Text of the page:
In my time playing the game I found very few major problems with the game, the online multiplayer seems to be fairly stable and any problems I had found seemed to be patched up by Sumo Digital fairly quickly, such as the initially non-functional battle mode in multiplayer, and I found only one weird and annoying bug with the audio during my time. I was playing the PS3 version, however I hear that the Wii U is the most stable version of the game which also features 5 player local multiplayer, the Wii U and Xbox versions have the ability to play as your avatar which is good for online play. At times the frame rate can suffer at times too, if you play split screen multiplayer you can expect the game to nearly grind to a halt in some parts but this happens very sparsely. This isn’t a game breaker but it’s definitely a shame.

One major issue I would like to point out with the game is the design of the assets, whilst the stages overall are pretty good things like the drivers and their vehicle designs themselves are fairly lacking. Some characters look odd outside of their normal style such as Beat, who looks oddly pudgy and washed out. Whilst the models for Sonic and company appear to have been taken out of current gen games some of the characters redesigns do not seem to work too well, but this may be down to personal preference.

Sonic & All Stars Racing Transformed is a solid game, it’s fun and has some great multiplayer modes and the fact you can play through the world tour and grand prix modes with friends is great. A competent karting game, I would wholeheartedly recommend this to anyone who enjoys the Mario Kart titles or is looking for a multi-platform alternative.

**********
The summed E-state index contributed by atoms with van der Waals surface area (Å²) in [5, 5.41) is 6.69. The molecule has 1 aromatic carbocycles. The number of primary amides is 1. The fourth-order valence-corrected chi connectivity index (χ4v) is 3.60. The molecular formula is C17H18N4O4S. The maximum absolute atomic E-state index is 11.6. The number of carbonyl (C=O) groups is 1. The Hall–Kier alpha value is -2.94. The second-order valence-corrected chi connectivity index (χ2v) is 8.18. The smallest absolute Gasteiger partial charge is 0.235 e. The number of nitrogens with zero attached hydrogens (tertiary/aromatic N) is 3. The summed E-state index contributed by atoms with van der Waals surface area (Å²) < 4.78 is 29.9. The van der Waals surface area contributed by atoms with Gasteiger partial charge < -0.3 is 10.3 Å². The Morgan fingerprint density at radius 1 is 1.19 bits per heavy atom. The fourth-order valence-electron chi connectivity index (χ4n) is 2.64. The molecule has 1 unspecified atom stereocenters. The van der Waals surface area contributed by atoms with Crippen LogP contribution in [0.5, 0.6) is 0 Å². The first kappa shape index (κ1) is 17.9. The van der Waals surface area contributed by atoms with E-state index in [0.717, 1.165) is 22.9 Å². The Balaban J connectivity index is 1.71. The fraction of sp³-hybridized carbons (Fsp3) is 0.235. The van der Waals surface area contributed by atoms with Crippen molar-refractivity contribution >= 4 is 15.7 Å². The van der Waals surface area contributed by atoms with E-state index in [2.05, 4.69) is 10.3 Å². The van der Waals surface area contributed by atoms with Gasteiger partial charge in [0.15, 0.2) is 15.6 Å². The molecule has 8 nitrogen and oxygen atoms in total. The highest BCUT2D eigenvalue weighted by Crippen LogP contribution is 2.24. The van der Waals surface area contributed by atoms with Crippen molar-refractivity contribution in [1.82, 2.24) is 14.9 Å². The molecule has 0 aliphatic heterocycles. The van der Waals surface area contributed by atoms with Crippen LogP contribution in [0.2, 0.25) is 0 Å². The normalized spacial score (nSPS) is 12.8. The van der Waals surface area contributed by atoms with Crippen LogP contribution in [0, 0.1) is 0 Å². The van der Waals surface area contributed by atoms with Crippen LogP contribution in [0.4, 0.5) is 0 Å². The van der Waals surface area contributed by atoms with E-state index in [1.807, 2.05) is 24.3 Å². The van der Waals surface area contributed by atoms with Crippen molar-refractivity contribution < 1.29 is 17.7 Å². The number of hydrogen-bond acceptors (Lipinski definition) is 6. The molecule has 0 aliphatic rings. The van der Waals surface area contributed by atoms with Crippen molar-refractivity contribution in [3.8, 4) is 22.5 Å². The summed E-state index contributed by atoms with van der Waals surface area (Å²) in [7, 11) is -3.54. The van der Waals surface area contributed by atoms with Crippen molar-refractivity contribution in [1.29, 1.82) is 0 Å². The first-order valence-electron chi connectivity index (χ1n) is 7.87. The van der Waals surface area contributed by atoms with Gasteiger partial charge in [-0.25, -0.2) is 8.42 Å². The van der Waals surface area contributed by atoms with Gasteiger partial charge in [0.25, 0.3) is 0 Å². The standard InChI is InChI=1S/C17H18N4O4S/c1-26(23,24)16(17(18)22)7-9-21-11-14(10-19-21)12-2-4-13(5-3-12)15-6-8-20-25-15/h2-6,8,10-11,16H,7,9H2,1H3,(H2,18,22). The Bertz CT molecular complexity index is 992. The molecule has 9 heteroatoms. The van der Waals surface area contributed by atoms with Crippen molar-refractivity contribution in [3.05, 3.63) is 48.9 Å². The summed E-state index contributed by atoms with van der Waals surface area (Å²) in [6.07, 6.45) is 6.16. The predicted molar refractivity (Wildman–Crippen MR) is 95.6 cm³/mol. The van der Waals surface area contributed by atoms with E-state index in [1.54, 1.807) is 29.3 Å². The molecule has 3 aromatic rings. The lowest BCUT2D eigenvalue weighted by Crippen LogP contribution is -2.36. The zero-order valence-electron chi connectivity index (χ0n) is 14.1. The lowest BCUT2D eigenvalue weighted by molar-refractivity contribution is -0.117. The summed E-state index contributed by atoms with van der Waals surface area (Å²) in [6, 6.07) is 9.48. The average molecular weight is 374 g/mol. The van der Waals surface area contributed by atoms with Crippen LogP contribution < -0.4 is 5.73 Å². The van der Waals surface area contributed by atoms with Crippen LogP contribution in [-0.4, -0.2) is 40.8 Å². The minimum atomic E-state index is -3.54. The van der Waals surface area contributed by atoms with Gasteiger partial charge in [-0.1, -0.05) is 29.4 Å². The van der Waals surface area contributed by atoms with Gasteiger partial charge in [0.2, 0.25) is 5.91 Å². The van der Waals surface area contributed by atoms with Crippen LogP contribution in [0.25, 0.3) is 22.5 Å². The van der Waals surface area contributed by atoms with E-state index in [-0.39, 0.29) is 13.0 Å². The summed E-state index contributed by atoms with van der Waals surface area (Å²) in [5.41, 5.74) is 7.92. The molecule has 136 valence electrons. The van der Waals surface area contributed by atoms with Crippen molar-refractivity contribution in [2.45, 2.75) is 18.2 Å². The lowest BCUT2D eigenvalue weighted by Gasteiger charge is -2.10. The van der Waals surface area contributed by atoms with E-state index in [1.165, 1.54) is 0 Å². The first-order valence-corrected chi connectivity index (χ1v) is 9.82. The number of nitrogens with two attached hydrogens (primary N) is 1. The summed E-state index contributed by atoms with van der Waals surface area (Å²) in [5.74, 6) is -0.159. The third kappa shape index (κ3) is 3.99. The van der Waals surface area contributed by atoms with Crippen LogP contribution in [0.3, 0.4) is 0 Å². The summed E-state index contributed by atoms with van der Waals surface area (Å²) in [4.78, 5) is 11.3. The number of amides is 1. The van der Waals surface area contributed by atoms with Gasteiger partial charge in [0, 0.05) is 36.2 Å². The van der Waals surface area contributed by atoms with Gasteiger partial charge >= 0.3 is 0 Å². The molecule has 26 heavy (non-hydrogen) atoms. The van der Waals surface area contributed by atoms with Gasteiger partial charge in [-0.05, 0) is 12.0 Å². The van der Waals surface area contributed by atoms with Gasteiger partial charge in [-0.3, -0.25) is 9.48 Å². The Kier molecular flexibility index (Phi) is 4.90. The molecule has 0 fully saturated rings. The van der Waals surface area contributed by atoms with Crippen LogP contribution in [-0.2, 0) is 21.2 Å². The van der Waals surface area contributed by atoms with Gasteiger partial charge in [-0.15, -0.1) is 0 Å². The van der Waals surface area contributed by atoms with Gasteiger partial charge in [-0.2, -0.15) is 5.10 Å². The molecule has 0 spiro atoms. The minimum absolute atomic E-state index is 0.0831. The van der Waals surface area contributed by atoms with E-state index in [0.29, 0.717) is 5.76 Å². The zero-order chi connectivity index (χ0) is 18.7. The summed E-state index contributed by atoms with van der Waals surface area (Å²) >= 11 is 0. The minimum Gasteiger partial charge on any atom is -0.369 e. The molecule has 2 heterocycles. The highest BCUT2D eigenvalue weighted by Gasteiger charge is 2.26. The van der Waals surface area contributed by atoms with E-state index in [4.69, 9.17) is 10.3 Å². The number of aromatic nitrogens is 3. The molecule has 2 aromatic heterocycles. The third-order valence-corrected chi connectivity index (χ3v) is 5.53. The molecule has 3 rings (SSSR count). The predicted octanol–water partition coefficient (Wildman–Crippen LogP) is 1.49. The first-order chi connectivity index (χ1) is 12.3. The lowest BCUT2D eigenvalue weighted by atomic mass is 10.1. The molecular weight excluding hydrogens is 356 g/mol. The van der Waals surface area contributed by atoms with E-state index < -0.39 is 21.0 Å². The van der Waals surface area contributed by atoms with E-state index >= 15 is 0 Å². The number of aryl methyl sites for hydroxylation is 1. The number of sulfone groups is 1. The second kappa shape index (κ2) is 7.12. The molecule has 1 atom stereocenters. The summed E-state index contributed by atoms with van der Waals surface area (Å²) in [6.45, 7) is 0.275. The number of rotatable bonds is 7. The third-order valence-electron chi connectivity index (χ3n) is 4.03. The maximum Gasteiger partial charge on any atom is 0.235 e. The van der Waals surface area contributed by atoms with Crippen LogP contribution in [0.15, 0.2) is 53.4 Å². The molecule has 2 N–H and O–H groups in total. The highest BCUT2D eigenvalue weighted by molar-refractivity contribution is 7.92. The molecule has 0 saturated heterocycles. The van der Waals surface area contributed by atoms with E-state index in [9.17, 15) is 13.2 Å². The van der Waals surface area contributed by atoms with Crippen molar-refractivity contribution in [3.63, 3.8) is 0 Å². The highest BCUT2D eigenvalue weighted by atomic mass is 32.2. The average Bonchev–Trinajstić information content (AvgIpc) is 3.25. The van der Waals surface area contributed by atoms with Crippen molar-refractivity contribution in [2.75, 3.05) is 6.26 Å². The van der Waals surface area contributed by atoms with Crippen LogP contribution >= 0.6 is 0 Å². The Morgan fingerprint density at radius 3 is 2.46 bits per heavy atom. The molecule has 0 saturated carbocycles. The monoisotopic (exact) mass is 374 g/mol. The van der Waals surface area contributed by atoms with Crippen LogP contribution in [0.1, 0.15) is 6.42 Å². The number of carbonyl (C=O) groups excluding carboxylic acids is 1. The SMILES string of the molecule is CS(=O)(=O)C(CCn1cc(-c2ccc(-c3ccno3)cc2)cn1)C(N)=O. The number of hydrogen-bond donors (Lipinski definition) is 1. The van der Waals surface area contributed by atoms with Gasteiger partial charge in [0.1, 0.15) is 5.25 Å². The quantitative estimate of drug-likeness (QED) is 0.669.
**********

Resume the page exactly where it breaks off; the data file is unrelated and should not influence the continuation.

Sonic & All Stars Racing Transformed is available for £14.99 on Amazon, it is also on sale at several outlets. The version used in this review was for the PS3, the PC version is to be released soon. There is also handheld versions available for the 3DS and the Vita..

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Author: Sam Connolly View all posts by
Guess what, I like video games. Don't wanna make video games but I sure do like them. I talk about things here and something tweet at @sproutstalk on twitter
  • Ibi Salmon

    I played the demo of this game. Seemed a lot of fun. I’ll look in to this one whenever I can.

  • Lio Convoy

    Sonic being in a car was explained in the original racer. He’s too fast, being able to run at the speed of sound, so Tails designed the car for him to force him to be slower and be competitive.

    • Sam Connolly

      Ahhh I see! Thank you. I haven’t played the first one but I figured it’d be something like that.